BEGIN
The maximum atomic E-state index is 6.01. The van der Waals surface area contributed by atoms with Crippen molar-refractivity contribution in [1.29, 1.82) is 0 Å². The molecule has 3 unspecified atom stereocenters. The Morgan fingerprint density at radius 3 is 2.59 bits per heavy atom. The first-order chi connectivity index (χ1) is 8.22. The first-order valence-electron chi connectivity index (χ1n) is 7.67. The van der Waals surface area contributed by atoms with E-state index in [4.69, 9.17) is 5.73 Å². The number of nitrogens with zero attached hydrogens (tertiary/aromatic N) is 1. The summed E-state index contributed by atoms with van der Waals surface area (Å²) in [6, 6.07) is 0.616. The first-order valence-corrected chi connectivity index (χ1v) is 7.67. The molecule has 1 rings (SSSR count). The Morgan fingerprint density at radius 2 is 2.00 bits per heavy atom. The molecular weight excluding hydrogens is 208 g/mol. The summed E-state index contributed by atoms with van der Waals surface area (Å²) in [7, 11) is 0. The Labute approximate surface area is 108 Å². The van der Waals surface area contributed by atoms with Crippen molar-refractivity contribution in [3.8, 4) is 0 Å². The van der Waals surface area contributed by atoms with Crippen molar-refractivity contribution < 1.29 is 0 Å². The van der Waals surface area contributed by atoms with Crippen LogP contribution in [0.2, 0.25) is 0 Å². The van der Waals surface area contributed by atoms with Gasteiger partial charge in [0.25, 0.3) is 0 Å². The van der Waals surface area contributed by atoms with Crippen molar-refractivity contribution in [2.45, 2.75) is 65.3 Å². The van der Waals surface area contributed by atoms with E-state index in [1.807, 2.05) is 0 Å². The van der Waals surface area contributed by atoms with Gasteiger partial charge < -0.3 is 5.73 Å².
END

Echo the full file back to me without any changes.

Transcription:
The maximum atomic E-state index is 6.01. The van der Waals surface area contributed by atoms with Crippen molar-refractivity contribution in [1.29, 1.82) is 0 Å². The molecule has 3 unspecified atom stereocenters. The Morgan fingerprint density at radius 3 is 2.59 bits per heavy atom. The first-order chi connectivity index (χ1) is 8.22. The first-order valence-electron chi connectivity index (χ1n) is 7.67. The van der Waals surface area contributed by atoms with E-state index in [4.69, 9.17) is 5.73 Å². The number of nitrogens with zero attached hydrogens (tertiary/aromatic N) is 1. The summed E-state index contributed by atoms with van der Waals surface area (Å²) in [6, 6.07) is 0.616. The first-order valence-corrected chi connectivity index (χ1v) is 7.67. The molecule has 1 rings (SSSR count). The Morgan fingerprint density at radius 2 is 2.00 bits per heavy atom. The molecular weight excluding hydrogens is 208 g/mol. The summed E-state index contributed by atoms with van der Waals surface area (Å²) in [7, 11) is 0. The Labute approximate surface area is 108 Å². The van der Waals surface area contributed by atoms with Crippen molar-refractivity contribution in [3.8, 4) is 0 Å². The van der Waals surface area contributed by atoms with Crippen molar-refractivity contribution < 1.29 is 0 Å². The van der Waals surface area contributed by atoms with Crippen LogP contribution in [0.2, 0.25) is 0 Å². The van der Waals surface area contributed by atoms with Gasteiger partial charge in [0.25, 0.3) is 0 Å². The van der Waals surface area contributed by atoms with Crippen molar-refractivity contribution in [2.45, 2.75) is 65.3 Å². The van der Waals surface area contributed by atoms with E-state index in [1.807, 2.05) is 0 Å². The van der Waals surface area contributed by atoms with Gasteiger partial charge < -0.3 is 5.73 Å².